3 In Anxiety/ Depression/ Mental Health

Understanding Antidepressants – What You Need to Know

Understanding Antidepressants - What You Need to Know

Antidepressants are a controversial and misunderstood topic.

To help show this I thought I’d share with you something I went through recently in the hope that it may help someone, or at least help educate people about antidepressants.

In case you don’t know, I’ve been on antidepressants for many years, initially for depression, these days for anxiety management and to keep the depression at bay.

A few months ago I consulted a specialist for an unrelated issue to only be told to come off my antidepressants for a week to have a test, after which I could resume taking them. In response, I told him I could not simply stop taking them, where he replied that I should. Full stop. As I spat back my response explaining that I couldn’t as it would make be unbelievably sick for the entire week and make my life unlovable for that week, he again said that I should do it.

Now I’m not going to go into details on the specialist in question. All I am going to say is that he should have known better as I guarantee you he would have seen other patients on antidepressants. It took me to the point of crying to get my point across, where he told me to go back to my GP to talk to them…

Understanding Antidepressants - What You Need to Know

Side effects associated with antidepressants aren’t openly talked about.

Side effects associated with antidepressants vary depending on the type and person. From weight gain and sleepiness through to heart palpitations and brain fog, they can also vary in severity, some times causing the medication taker to question whether it is worth staying on them or not.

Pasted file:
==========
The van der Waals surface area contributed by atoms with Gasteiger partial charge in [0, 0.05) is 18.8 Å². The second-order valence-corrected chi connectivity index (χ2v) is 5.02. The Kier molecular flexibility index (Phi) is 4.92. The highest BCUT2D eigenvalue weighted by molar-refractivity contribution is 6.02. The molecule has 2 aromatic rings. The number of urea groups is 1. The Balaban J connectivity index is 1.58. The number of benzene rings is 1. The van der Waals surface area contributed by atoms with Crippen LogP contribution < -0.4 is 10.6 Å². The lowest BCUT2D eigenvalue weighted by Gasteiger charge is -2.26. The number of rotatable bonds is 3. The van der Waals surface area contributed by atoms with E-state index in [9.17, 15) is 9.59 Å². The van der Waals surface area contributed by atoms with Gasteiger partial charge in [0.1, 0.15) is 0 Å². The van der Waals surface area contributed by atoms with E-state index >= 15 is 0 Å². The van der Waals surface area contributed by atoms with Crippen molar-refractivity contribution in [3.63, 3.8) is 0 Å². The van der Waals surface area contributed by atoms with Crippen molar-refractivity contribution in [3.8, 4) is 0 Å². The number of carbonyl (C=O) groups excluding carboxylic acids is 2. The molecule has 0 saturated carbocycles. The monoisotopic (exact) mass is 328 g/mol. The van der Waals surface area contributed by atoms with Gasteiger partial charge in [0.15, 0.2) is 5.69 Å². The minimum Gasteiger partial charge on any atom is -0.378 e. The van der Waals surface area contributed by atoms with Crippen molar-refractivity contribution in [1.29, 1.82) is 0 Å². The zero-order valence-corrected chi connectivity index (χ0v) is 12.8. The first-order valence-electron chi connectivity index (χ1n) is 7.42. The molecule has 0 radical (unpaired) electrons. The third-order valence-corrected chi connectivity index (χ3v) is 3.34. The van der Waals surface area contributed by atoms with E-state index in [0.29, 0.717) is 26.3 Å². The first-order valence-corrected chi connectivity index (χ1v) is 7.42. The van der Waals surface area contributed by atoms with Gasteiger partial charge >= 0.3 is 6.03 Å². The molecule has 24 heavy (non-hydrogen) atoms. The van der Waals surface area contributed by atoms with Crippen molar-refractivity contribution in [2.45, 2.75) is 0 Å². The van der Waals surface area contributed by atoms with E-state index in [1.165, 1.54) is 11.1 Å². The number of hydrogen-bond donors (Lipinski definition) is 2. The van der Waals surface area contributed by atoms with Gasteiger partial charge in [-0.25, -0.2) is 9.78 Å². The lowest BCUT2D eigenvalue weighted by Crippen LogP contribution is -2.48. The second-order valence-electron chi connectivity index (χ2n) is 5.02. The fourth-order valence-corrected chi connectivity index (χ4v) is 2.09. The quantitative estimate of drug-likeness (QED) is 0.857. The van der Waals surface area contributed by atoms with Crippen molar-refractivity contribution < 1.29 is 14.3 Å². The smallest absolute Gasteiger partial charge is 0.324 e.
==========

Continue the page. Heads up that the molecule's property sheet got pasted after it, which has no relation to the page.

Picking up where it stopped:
Throughout the years I’ve been told a number of things.

That antidepressants don’t have side effects, that they do, that they aren’t the cause of [enter said side effect] and a mixture of in between. The ‘instructions’ that come with most meds state that one could experience a variety of side effects, but still, they aren’t widely talked about or admitted.

I remember one time when I complained about side effects. I was experiencing something I nicknamed a ‘brain jolt’ (not a technical term) whilst being on Zoloft. It would strike at odd times and felt like my head was gripped in a vice, my brain being shook violently. Either that or that my brain was experiencing an electric shock. This was met with a blank stare and a ‘hmmmm’ as if it was all in my head. Okay, yes it was all in my head… which was the problem. So I weaned myself off the meds, believing I would do better without them and that I was really okay.

One other little talked about fact is the weaning process associated with coming off antidepressants.

Coming off antidepressants isn’t simple and should NEVER be thought of, talked about or treated as such.

Coming off of antidepressants is a slow and gradual process involving weaning, slowly decreasing your dosage over a period of months in consultation with your doctor. It should never be attempted alone (although many of us have – I’ll put my hand up to that as I did just that when I came off my first meds due to the brain jolt side effects).

Now, over to my preachy advice.

If anyone ever suggests that you or a loved one come off meds ‘just like that’ (or any medication really) question them especially if you’ve been on them long-term. An don’t hold back. You have nothing to be ashamed of in your questioning. You need to take responsibility for your body, for your health. And if it isn’t you whose health is in question, at least help your loved one with theirs.